Tracking can be as detailed or a simple as you'd like. I prefer the simple approach. My monthly spending goes on one credit card (for the points of course) and at the beginning of the year I set my average monthly allowable spending. If I'm slightly over one month, I commit to being slightly under the following month.
There's a management saying: “What can be measured, can be improved.”
Don't skip out on this one. Start this year by measuring your 2013 year-end net worth and January 2014's total expenses and savings.
8. Buy the investments that did well last year. You should always look at last year's top performers before investing, right?
Several years ago, one of the mutual fund companies looked back at investment results if you did one of the following: 1) Always bought the asset class that did the best the prior year; 2) Always bought the asset class that did the worst the prior year or 3) Invested equal amounts each year in all 10 asset classes.
I thought buying the asset class that did the worst last year would surely deliver the best results over 10 or 20 years, but I was wrong. Investing equal amounts in all the asset classes, regardless of last year's results, proved to be the winning approach.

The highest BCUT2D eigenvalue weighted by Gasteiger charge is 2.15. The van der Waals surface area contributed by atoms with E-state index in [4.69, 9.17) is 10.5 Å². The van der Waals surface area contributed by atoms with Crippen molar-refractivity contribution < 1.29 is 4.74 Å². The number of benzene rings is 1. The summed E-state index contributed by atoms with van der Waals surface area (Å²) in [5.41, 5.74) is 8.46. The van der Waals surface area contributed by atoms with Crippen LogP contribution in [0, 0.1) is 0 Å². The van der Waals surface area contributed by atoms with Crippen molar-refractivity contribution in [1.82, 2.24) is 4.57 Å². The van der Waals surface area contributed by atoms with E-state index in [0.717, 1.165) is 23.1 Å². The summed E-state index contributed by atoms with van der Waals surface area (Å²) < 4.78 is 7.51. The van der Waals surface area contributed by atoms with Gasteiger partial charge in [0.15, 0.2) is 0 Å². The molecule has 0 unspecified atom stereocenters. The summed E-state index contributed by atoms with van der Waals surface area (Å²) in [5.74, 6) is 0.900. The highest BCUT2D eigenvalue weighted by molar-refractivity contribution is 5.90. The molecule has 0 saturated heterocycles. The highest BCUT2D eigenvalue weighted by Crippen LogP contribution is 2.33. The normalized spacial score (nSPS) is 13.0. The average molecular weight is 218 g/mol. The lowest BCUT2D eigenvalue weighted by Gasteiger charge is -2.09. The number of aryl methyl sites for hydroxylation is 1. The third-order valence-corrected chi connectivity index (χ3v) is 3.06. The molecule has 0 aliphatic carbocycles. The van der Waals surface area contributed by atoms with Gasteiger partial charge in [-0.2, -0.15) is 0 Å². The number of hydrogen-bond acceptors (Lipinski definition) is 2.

The worst thing you can do is get caught up in past performance. Instead, focus on diversification and contributing consistently to savings.
9. Double down on your views. Your favorite political pundit has exclaimed: "go all gold." You should listen, right?
My favorite tweet of 2013 said, “We all have serious flaws and inconsistencies in our politics. Difference is, some of us choose to invest based on them.” Michael Kitces retweeted it, but I think it came from @reformed broker
Driven by their political views, I've watched many smart people sit on the sidelines for the last few years, or worse, they bought peak gold, and they continue to plow money into it, thinking its time will soon come. Maybe they're right, but what if they're dead wrong?